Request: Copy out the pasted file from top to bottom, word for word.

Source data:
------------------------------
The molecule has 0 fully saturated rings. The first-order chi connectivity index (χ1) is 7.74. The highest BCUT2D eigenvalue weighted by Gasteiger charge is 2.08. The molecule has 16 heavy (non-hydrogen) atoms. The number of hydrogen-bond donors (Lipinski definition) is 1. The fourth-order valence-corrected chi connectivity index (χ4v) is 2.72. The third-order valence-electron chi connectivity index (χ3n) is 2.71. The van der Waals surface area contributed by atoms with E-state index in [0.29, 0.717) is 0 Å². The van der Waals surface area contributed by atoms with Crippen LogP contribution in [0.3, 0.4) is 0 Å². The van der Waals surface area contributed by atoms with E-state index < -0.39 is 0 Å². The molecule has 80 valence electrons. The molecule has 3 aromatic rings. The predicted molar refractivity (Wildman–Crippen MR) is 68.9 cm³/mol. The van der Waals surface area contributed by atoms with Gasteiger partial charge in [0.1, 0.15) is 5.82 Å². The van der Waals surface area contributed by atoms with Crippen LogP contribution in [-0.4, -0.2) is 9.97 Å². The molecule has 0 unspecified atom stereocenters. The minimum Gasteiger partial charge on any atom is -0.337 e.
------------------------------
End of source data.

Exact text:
The molecule has 0 fully saturated rings. The first-order chi connectivity index (χ1) is 7.74. The highest BCUT2D eigenvalue weighted by Gasteiger charge is 2.08. The molecule has 16 heavy (non-hydrogen) atoms. The number of hydrogen-bond donors (Lipinski definition) is 1. The fourth-order valence-corrected chi connectivity index (χ4v) is 2.72. The third-order valence-electron chi connectivity index (χ3n) is 2.71. The van der Waals surface area contributed by atoms with E-state index in [0.29, 0.717) is 0 Å². The van der Waals surface area contributed by atoms with Crippen LogP contribution in [0.3, 0.4) is 0 Å². The van der Waals surface area contributed by atoms with E-state index < -0.39 is 0 Å². The molecule has 80 valence electrons. The molecule has 3 aromatic rings. The predicted molar refractivity (Wildman–Crippen MR) is 68.9 cm³/mol. The van der Waals surface area contributed by atoms with Gasteiger partial charge in [0.1, 0.15) is 5.82 Å². The van der Waals surface area contributed by atoms with Crippen LogP contribution in [-0.4, -0.2) is 9.97 Å². The molecule has 0 unspecified atom stereocenters. The minimum Gasteiger partial charge on any atom is -0.337 e.